As you might have noticed if you’ve visited the site anytime in the past three days, I’ve been messing around with the design a bit. I can’t promise I’m done tinkering yet, but I think I’m almost where I want to be. I had two, basic goals: to provide better navigation among my four personal blogs — Via Negativa, The Morning Porch, Moving Poems, and the occasionally updated Woodrat Photoblog — and to make this blog in particular easier to read and navigate.
The new top navigation bar is my attempt to solve the first problem, though I do worry it may seem a bit grandiose, like I’m trying to set myself up as a one-person blog network. But why not? Think of me as a poetry-obsessed Arianna Huffington or Om Malik, minus all the pesky traffic and employees. And actually I did get the CSS code for the univeral nav bar from another one-man show, WordPress lead developer Mark Jacquith (always steal from the best).
Preliminary results from the stat plugins on each blog do show a slight uptick in cross-site visits, which is what I was looking for. Each of the first three sites has its own fan base, which is great, but it doesn’t hurt to remind people about the other ones. And I do feel that the main navigation menu for any site should be confined to intramural links; mixing on-site and outside links in the same menu strikes me as questionable usability. So it was good to get the Morning Porch and Moving Poems links off of the main menu here, and make room for other stuff.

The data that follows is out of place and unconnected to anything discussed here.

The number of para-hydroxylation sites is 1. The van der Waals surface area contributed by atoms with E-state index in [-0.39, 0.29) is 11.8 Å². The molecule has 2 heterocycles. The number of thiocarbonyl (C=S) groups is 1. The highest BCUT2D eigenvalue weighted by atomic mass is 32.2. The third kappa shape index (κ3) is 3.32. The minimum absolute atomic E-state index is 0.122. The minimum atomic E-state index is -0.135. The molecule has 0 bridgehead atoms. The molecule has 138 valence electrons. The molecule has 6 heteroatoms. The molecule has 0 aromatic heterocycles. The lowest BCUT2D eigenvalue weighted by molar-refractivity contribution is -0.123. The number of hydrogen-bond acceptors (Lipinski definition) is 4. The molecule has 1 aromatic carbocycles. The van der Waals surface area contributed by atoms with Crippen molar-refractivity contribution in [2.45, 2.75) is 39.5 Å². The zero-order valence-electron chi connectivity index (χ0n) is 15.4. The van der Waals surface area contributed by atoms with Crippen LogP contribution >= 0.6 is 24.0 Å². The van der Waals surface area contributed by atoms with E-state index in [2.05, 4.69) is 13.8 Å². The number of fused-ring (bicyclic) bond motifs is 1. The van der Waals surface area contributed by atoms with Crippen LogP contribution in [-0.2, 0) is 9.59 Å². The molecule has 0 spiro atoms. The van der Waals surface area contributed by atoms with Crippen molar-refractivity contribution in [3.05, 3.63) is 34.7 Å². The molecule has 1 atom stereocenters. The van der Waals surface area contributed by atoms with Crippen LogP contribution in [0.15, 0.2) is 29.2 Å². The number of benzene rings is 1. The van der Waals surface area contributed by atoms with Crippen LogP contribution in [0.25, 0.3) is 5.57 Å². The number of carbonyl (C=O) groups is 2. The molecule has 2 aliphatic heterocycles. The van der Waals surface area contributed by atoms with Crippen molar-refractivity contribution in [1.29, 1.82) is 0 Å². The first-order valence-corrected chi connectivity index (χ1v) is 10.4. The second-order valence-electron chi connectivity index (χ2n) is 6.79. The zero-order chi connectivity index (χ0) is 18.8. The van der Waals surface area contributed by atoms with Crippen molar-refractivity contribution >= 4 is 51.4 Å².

Of course, some people never notice anything at the top of the screen, but that’s O.K. I still list and describe “My other projects on the web” at the bottom of the sidebar.
Speaking of the sidebar, that’s obviously one of the things I’ve changed in my effort to make Via Negativa more readable. I’ve been very impressed by the theme I’ve been using for The Morning Porch, Ian Stewart’s Kirby theme — especially by how readable the main column is with really big type. Stewart referenced something called The 100% Easy-to-Read Standard, which begins,
Most websites are crammed with small text that’s a pain to read. Why? There is no reason for squeezing so much information onto the screen. It’s just a stupid collective mistake that dates back to a time when screens were really, really small.
I spend a lot of time crafting the stuff I publish here, so I think it’s worth thinking about how and whether people read it. Over at qarrtsiluni, we try to combat the average reader’s tendency to skim material on the web by providing audio for every text post, so people can listen along while they read. That’s too much of a hassle to do here; the weekly podcast is already enough work. But I started thinking of the literary sites I find easiest to read, and generally they are distinguished by large type and lots of white space, just as the above-linked article recommends. Take a look at this typical page from Poetry International Web, for example: Wadih Saadeh’s “Shadows.” Or check out Linebreak, or the big honking type on Necessary Fiction. Pretty enjoyable to read, aren’t they? That’s kind of what I’m trying to duplicate here.